4. Always look behind you during sunrise and sunset: While the light can certainly be amazing when pointing your camera towards the sun at sunrise and sunset always look behind you. The color and intensity of the light will be much different in the opposite direction and can be just as amazing. I can’t tell you how many times I have been out shooting and done this and been more attracted to what’s behind me than what’s in front of me!
5. Always strive to make your next shot better than your last: Never get too comfortable with your work. When you go to make an image ask yourself how can I make this one better than the last one I shot? What can I change to make an average shot an exceptional one? Always analyze what you are doing and how you can improve upon what you have already done.
6. Don’t snap. Take time to study your subject: Weather your shooting a landscape or a portrait always evaluate what you are shooting. Be patient and take your time with your chosen subject. While a snapshot does have its place you may miss a much better composition if you take some time to study what you are shooting.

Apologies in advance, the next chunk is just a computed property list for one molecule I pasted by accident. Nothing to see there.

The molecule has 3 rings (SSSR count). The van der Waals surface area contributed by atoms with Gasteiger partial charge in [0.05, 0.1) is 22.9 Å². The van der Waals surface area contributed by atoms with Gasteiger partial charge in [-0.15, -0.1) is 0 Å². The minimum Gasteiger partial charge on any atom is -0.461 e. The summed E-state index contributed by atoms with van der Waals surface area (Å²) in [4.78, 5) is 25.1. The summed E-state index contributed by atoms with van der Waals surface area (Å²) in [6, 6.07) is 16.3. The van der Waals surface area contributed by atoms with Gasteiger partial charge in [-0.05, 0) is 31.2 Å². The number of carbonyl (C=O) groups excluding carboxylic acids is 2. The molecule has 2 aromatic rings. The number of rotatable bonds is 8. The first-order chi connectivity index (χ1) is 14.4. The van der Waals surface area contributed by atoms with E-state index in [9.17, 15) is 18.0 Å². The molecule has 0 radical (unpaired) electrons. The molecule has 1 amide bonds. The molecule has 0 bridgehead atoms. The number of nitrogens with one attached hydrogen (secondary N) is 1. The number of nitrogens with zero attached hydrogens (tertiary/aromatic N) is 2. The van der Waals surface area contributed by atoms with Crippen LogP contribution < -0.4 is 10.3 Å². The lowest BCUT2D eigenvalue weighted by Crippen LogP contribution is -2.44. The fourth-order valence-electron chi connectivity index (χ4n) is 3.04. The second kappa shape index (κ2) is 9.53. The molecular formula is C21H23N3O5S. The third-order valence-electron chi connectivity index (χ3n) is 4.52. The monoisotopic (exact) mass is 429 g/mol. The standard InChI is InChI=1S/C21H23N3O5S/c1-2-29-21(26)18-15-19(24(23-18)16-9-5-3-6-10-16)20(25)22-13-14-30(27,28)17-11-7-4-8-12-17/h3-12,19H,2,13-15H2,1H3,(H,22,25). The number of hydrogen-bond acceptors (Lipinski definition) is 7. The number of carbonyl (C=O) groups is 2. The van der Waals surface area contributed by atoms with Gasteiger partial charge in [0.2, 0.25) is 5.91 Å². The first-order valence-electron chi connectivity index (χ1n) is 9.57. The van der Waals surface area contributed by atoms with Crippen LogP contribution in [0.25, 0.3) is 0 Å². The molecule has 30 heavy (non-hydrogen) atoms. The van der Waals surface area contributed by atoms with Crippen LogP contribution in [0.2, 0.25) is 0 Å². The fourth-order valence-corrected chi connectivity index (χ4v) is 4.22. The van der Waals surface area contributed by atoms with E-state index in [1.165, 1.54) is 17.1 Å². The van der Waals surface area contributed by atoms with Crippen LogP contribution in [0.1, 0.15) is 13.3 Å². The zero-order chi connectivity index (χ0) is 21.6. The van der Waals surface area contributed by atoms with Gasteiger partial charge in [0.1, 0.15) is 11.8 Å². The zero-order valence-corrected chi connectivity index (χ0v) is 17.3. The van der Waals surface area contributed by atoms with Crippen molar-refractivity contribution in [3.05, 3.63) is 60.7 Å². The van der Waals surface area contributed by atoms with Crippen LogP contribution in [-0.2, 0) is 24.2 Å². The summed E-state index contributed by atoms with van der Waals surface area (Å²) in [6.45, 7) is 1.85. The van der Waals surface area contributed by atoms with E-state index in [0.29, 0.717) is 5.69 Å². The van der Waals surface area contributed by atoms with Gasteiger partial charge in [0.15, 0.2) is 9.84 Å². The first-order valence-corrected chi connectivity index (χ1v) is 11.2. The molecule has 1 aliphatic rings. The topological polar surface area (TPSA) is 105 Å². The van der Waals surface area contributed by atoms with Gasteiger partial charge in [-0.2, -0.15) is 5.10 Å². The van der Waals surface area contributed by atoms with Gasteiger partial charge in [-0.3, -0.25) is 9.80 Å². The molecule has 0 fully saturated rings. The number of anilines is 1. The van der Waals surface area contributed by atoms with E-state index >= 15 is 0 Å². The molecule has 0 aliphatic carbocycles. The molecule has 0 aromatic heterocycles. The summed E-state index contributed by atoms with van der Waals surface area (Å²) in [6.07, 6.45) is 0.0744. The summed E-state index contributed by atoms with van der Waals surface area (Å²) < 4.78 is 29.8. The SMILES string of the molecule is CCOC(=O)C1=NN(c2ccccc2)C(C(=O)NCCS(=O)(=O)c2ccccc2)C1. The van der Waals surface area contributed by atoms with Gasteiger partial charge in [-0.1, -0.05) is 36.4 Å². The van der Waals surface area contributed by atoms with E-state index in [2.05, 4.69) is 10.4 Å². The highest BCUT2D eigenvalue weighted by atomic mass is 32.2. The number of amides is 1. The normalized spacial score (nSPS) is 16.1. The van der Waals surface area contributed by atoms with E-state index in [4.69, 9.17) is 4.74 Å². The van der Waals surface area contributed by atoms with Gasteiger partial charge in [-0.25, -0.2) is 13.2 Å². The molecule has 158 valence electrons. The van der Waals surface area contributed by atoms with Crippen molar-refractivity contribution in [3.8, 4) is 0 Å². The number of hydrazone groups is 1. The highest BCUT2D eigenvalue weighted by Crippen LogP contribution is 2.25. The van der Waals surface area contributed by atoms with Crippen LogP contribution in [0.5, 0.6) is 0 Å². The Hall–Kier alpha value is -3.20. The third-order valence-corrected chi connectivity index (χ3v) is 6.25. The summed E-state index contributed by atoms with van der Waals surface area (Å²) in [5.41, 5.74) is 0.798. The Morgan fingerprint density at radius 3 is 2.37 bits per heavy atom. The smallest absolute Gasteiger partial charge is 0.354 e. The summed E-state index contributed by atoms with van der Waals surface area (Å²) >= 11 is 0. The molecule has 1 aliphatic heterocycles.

7. Always think foreground to background: Ask yourself what is going to draw the viewer into this image? A good foreground starts the story in your shot and the mid and background serve to enhance it. Compelling foregrounds tell what your image is about and lead the viewer into your image. Everything else in the shot helps the viewer to know “where” they are in the shot. Look through your viewfinder and take the time to make sure all the elements…Fore, mid and background are compelling.
8. Don’t forget about the corners: Along with number 7 above make sure to check the corners of your composition. We can often forget about the corners but here is where we can eliminate anything unnecessary in the frame. It’s an extra step but a critical one to coming home with a keeper. Many times I have shot something only to get home and wished I had checked the corners!